FTTX (Fiber-To-The-X) is know as different Passive Optical Network (PON) configurations which can be used to describe any optical fiber network that replaces all or part of a copper network. It is different from the traditional fiber optic network used for Local Area Network (LAN) applications.
A key difference between FTTX and the traditional fiber optic network is the number of optical fibers required for each user. In most FTTX applications, only one optical fiber is used. The single optical fiber passes data in both directions (bidirectional, or BiDi). This is very different from a LAN application where the transmit optical fiber sends data in one direction and the receive optical fiber sends data in the other direction. In a LAN application, both optical fibers can have data passing through them at the same time.
A transceiver, or converter, is typically a device that has two receptacles or ports. One mates with the transmit optical fiber and the other mates with the receive optical fiber. This allows the device to be transmitting and receiving simultaneously. This is known as full-duplex operation, e.g., a 1000BASE-T SFP transceiver with a RJ45 port can take advantage of this operation. In an FTTX single optical fiber application, full-duplex operation is typically not possible; usually only half-duplex operation takes place. This means that part of the time the optical fiber is carrying a signal in one direction, and the rest of the time, it is carrying a signal in the other direction. The key to making this system work is timing. Data is sent downstream for a predetermined amount of time and then data is sent upstream for a predetermined amount of time. This process is also known as Time Division Multiplexing (TDM).
FTTX systems typically use multiple wavelengths. The downstream laser is always a different wavelength than the upstream laser. The downstream laser is typically the longer wavelength, such as 1480 nm or 1550 nm (or both), and the upstream laser is typically 1310 nm. FTTX is possible with optical fiber distances up to 20 km because optical fiber is capable of transmitting information with a very low level of loss. The typical loss for an FTTX optical fiber at 1550 nm is 0.25 dB/km and 0.35 dB/km at 1310 nm.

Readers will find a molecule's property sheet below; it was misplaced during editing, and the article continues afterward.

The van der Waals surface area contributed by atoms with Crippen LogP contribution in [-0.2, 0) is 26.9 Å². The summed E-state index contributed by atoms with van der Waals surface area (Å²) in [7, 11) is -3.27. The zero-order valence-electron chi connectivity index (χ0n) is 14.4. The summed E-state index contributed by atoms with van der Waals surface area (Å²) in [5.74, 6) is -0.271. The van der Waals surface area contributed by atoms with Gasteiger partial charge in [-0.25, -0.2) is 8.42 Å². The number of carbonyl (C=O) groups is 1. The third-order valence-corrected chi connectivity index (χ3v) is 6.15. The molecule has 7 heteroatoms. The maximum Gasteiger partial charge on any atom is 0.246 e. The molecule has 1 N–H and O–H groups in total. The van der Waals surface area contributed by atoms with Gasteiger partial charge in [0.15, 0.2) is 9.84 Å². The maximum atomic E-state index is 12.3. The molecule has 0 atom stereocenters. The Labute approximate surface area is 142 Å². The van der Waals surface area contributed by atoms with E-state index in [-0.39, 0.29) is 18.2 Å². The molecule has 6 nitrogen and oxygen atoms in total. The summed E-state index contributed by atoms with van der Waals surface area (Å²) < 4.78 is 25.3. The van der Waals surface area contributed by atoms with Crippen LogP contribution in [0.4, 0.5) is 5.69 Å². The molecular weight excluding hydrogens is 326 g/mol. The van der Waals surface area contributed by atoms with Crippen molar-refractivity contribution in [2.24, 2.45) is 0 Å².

Types of FTTX
According to the X, there are Fiber-To-The-Home (FTTH), Fiber-To-The-Building (FTTB), Fiber-To-The-Curb (FTTC), Fiber-To-The-Node (FTTN), Fiber-To-The-Desk (FTTD), etc.
An FTTH PON uses optical fiber from the central office to the home; there are no active electronics helping with the transmission of data in between the two locations. The central office is a communications switching facility. It houses a large number of complex switches that establish temporary connections between subscriber lines that terminate at the central office. At the home, a converter box (e.g., a Fiber to Copper Media Converter with SFP and RJ45 ports) changes the optical signal from the optical fiber into electrical signals. The converter box interfaces with existing home cabling such as coaxial cabling for cable TV, twisted-pair cabling for telephone, and Category 5e or 6 cabling for Internet connectivity.
An FTTB PON is very similar to an FTTH PON. It uses optical fiber from the central office to the building and there are no electronics helping with transmission in between. The optical signal from the optical fiber is converted into electrical signals in a converter box at the building. The converter box interfaces with existing cabling such as coaxial cabling for cable TV, twisted-pair cabling for telephone, and Category 5e or 6 cabling for Internet coonectivity.
In an FTTC PON, optical fiber runs from the central office and stops at the curb. The “curb” may be right in front of the house or some distance down the block. The converter box is located where the optical fiber stops, and it changes the optical signal from the optical fiber into electrical signals. These electrical signals are typically brought into the home through some existing copper cabling. The electrical signals may need to be processed by another converter box inside the house to interface with existing cabling such as coaxial cabling for cable TV, twisted-pair cabling for telephone, and Category 5e or 6 cabling for Internet coonectivity.
FTTN is sometimes referred to as fiber to the neighborhood. An FTTN PON only has optical fiber from the central office to the node. The node is typically a telecommunications cabinet that serves a neighborhood or section of a neighborhood. The optical signal from the optical fiber is converted into electrical signals inside the telecommunications cabinet. These electrical signals are distributed throughout the neighborhood through existing copper cables to the houses.
FTTD is a ideal of FTTX solution. Fiber connection is installed from the main computer room to a terminal or fiber media converter near the user’s desktop. FTTD is a high-bandwidth solution that expands the traditional fiber backbone system by running fiber directly to desktops. It is a horizontal wiring option that pushes the available bandwidth beyond 10G. It is an intriguing, underestimated and overlooked way to create a beneficial system that is expandable and performance-driven.
Fiberstore’s FTTX Solutions
As more bandwidth is needed for digital voice, high-speed data and high-definition video, service providers can count on Fiberstore’s innovative optical infrastructure solutions to meet today’s challenges and prepare for tomorrow’s demands. Fiberstore offers a variety of options to achieve “end-to-end” FTTX architectures that can transmit voice, data and video through the PON technologies. Fiberstore’s FTTX solutions include CWDM & DWDM multiplexers/demultiplexers, transceivers (e.g., SFP, SFP+, XFP), media converters, cables etc.
Article Source: http://www.fiberopticshare.com/passive-and-active-network-fundamentals.html